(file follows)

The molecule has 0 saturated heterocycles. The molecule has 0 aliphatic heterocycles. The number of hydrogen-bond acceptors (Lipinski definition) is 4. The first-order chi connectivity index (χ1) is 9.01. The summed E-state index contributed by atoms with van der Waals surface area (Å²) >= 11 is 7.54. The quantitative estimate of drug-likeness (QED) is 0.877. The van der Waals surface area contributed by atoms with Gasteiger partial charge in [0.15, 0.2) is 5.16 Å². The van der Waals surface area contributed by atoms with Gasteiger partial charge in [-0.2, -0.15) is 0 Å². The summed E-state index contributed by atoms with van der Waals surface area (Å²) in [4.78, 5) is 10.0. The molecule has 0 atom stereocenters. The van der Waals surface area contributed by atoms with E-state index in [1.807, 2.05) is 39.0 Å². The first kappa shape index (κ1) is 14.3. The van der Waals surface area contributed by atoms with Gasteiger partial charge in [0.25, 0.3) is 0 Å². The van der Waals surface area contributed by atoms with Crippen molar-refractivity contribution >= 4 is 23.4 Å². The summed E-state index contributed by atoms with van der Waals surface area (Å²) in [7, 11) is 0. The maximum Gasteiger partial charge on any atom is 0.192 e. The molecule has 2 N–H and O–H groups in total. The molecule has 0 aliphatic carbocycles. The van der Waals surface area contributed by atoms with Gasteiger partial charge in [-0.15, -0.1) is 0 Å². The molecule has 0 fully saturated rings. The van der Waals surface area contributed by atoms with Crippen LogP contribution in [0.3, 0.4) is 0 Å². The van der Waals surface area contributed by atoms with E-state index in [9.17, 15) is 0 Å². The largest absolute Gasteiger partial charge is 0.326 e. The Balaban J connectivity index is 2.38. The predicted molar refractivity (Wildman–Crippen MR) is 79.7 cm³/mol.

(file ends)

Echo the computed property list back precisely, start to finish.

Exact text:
The molecule has 0 saturated heterocycles. The molecule has 0 aliphatic heterocycles. The number of hydrogen-bond acceptors (Lipinski definition) is 4. The first-order chi connectivity index (χ1) is 9.01. The summed E-state index contributed by atoms with van der Waals surface area (Å²) >= 11 is 7.54. The quantitative estimate of drug-likeness (QED) is 0.877. The van der Waals surface area contributed by atoms with Gasteiger partial charge in [0.15, 0.2) is 5.16 Å². The van der Waals surface area contributed by atoms with Gasteiger partial charge in [-0.2, -0.15) is 0 Å². The summed E-state index contributed by atoms with van der Waals surface area (Å²) in [4.78, 5) is 10.0. The molecule has 0 atom stereocenters. The van der Waals surface area contributed by atoms with E-state index in [1.807, 2.05) is 39.0 Å². The first kappa shape index (κ1) is 14.3. The van der Waals surface area contributed by atoms with Gasteiger partial charge in [0.25, 0.3) is 0 Å². The van der Waals surface area contributed by atoms with Crippen molar-refractivity contribution >= 4 is 23.4 Å². The summed E-state index contributed by atoms with van der Waals surface area (Å²) in [7, 11) is 0. The maximum Gasteiger partial charge on any atom is 0.192 e. The molecule has 2 N–H and O–H groups in total. The molecule has 0 aliphatic carbocycles. The van der Waals surface area contributed by atoms with Gasteiger partial charge in [-0.15, -0.1) is 0 Å². The molecule has 0 fully saturated rings. The van der Waals surface area contributed by atoms with Crippen LogP contribution in [0.3, 0.4) is 0 Å². The van der Waals surface area contributed by atoms with E-state index in [9.17, 15) is 0 Å². The largest absolute Gasteiger partial charge is 0.326 e. The Balaban J connectivity index is 2.38. The predicted molar refractivity (Wildman–Crippen MR) is 79.7 cm³/mol.